So after figuring out how the cable runs through the clamp at on an acera derailleur, I have beautiful shifting again on the commuter. It is amazing how frayed the old one was, hidden away under the bottom bracket. And only a year old.
So how many people think to check for fraying of their cables first when shifting starts to go awry?
Getting a year out of a cable on a commuter you use all year sounds pretty good, salt is brutal and BB cable routing is exposed to so much road spray.
I use full length cable housing and find that I rarely have any shifting problems due to corroded cables or gummed up housing. Of course you can’t use the frame’s housing stops with full length housing so it gets zip tied to the frame. Every once and a while I drop a couple of drops of oil into the housing at the shifter end to keep things running smoothly.
Not a bad option. As well. Though changing a cable yearly isn’t a bad idea for me. It reminds me to do all the other little clean and grease jobs as well. Just did the cranks and pedals. Now that was a real chore.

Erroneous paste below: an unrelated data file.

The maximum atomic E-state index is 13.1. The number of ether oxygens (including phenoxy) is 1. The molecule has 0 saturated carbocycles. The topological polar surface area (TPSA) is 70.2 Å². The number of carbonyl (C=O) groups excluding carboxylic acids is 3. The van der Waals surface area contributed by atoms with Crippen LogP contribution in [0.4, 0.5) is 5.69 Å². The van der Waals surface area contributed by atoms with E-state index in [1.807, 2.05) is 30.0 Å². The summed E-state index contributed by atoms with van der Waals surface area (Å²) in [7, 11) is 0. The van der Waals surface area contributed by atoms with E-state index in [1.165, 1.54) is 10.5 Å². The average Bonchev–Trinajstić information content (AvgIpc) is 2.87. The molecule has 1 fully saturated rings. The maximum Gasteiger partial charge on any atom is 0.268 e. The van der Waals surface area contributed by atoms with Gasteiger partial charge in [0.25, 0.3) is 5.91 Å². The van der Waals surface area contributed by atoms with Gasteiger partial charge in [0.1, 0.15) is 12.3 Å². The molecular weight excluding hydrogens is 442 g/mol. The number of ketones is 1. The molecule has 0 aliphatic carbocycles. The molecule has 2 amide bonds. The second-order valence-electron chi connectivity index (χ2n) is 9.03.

I had to do the same thing about a month ago after my shifting starting acting up. my cable had a small kink in it, and had some sort and mud inside the housings. with a new cable it shifts perfectly.
I always forget to route it through the plastic guide underneath the BB. Gets me every time.
Loving stainless steel cables. No rust, although slightly more susceptible to cracking/fraying. I also rub ceramic grease on the cables before I thread it through again. Should change them yearly anyways. Most road shifters have such tight bends that the end can fray pretty quickly, and even break off, leaving you with a useless shifter, most only available in sets, starting at a few hundred bucks.
Not advocating online ordering but this is a neat product:
probikekit.com/ca/components … -of-3.html
Those are some expensive zip ties, you can buy bags of them at the dollar store and they come in lots of different colors to match your bike.